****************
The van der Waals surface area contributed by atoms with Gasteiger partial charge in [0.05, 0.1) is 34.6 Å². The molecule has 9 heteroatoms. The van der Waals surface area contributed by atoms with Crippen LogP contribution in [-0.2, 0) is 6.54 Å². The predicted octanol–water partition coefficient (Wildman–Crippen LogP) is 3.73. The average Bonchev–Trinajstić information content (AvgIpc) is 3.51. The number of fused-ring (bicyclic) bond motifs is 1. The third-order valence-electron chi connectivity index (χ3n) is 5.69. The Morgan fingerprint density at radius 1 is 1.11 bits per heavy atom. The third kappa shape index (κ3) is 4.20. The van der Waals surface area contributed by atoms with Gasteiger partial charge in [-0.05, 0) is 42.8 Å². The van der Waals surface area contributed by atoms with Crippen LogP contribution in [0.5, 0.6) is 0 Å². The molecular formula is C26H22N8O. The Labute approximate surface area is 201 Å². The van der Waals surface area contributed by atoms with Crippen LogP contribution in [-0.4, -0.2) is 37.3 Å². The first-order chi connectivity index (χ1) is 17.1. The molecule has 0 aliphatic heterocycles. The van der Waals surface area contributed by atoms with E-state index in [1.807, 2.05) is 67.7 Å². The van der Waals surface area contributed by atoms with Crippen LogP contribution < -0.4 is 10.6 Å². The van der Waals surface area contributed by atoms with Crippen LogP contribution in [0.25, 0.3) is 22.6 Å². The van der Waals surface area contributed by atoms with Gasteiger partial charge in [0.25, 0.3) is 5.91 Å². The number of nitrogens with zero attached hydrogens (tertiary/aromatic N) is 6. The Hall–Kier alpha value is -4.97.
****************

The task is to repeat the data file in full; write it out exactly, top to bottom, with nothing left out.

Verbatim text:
The van der Waals surface area contributed by atoms with Gasteiger partial charge in [0.05, 0.1) is 34.6 Å². The molecule has 9 heteroatoms. The van der Waals surface area contributed by atoms with Crippen LogP contribution in [-0.2, 0) is 6.54 Å². The predicted octanol–water partition coefficient (Wildman–Crippen LogP) is 3.73. The average Bonchev–Trinajstić information content (AvgIpc) is 3.51. The number of fused-ring (bicyclic) bond motifs is 1. The third-order valence-electron chi connectivity index (χ3n) is 5.69. The Morgan fingerprint density at radius 1 is 1.11 bits per heavy atom. The third kappa shape index (κ3) is 4.20. The van der Waals surface area contributed by atoms with Gasteiger partial charge in [-0.05, 0) is 42.8 Å². The van der Waals surface area contributed by atoms with Crippen LogP contribution in [0.5, 0.6) is 0 Å². The molecular formula is C26H22N8O. The Labute approximate surface area is 201 Å². The van der Waals surface area contributed by atoms with Crippen LogP contribution in [-0.4, -0.2) is 37.3 Å². The first-order chi connectivity index (χ1) is 17.1. The molecule has 0 aliphatic heterocycles. The van der Waals surface area contributed by atoms with E-state index in [1.807, 2.05) is 67.7 Å². The van der Waals surface area contributed by atoms with Crippen LogP contribution < -0.4 is 10.6 Å². The van der Waals surface area contributed by atoms with Crippen LogP contribution in [0.25, 0.3) is 22.6 Å². The van der Waals surface area contributed by atoms with Gasteiger partial charge in [0.25, 0.3) is 5.91 Å². The number of nitrogens with zero attached hydrogens (tertiary/aromatic N) is 6. The Hall–Kier alpha value is -4.97.